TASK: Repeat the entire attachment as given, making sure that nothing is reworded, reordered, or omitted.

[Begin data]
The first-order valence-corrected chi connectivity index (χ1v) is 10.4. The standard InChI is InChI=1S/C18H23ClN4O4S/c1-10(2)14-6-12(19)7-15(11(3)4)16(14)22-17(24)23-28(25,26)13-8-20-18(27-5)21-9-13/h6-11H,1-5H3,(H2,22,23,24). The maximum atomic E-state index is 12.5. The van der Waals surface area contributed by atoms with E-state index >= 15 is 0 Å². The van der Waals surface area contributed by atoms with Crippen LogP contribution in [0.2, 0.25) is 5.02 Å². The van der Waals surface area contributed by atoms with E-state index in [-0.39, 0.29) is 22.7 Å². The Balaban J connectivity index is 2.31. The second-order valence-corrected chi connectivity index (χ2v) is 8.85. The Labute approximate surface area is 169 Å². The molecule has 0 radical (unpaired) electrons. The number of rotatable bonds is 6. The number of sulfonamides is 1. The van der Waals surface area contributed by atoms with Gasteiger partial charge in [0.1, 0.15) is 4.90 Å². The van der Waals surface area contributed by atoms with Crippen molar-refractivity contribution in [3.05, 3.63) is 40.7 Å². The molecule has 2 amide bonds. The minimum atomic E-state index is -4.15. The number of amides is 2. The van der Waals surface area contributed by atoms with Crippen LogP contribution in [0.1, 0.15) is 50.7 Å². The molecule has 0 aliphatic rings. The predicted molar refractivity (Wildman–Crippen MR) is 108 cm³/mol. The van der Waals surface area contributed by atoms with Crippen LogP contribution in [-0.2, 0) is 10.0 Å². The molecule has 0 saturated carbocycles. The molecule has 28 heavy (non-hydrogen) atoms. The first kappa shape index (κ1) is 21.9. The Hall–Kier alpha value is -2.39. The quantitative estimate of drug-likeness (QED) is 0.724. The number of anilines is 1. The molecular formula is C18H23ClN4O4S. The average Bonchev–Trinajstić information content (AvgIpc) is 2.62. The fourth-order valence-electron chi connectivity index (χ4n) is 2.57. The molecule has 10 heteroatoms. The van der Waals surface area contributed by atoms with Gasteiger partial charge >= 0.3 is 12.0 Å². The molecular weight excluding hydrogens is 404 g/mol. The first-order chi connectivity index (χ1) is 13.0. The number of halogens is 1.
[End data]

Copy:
The first-order valence-corrected chi connectivity index (χ1v) is 10.4. The standard InChI is InChI=1S/C18H23ClN4O4S/c1-10(2)14-6-12(19)7-15(11(3)4)16(14)22-17(24)23-28(25,26)13-8-20-18(27-5)21-9-13/h6-11H,1-5H3,(H2,22,23,24). The maximum atomic E-state index is 12.5. The van der Waals surface area contributed by atoms with E-state index >= 15 is 0 Å². The van der Waals surface area contributed by atoms with Crippen LogP contribution in [0.2, 0.25) is 5.02 Å². The van der Waals surface area contributed by atoms with E-state index in [-0.39, 0.29) is 22.7 Å². The Balaban J connectivity index is 2.31. The second-order valence-corrected chi connectivity index (χ2v) is 8.85. The Labute approximate surface area is 169 Å². The molecule has 0 radical (unpaired) electrons. The number of rotatable bonds is 6. The number of sulfonamides is 1. The van der Waals surface area contributed by atoms with Gasteiger partial charge in [0.1, 0.15) is 4.90 Å². The van der Waals surface area contributed by atoms with Crippen molar-refractivity contribution in [3.05, 3.63) is 40.7 Å². The molecule has 2 amide bonds. The minimum atomic E-state index is -4.15. The number of amides is 2. The van der Waals surface area contributed by atoms with Crippen LogP contribution in [0.1, 0.15) is 50.7 Å². The molecule has 0 aliphatic rings. The predicted molar refractivity (Wildman–Crippen MR) is 108 cm³/mol. The van der Waals surface area contributed by atoms with Crippen LogP contribution in [-0.2, 0) is 10.0 Å². The molecule has 0 saturated carbocycles. The molecule has 28 heavy (non-hydrogen) atoms. The first kappa shape index (κ1) is 21.9. The Hall–Kier alpha value is -2.39. The quantitative estimate of drug-likeness (QED) is 0.724. The number of anilines is 1. The molecular formula is C18H23ClN4O4S. The average Bonchev–Trinajstić information content (AvgIpc) is 2.62. The fourth-order valence-electron chi connectivity index (χ4n) is 2.57. The molecule has 10 heteroatoms. The van der Waals surface area contributed by atoms with Gasteiger partial charge >= 0.3 is 12.0 Å². The molecular weight excluding hydrogens is 404 g/mol. The first-order chi connectivity index (χ1) is 13.0. The number of halogens is 1.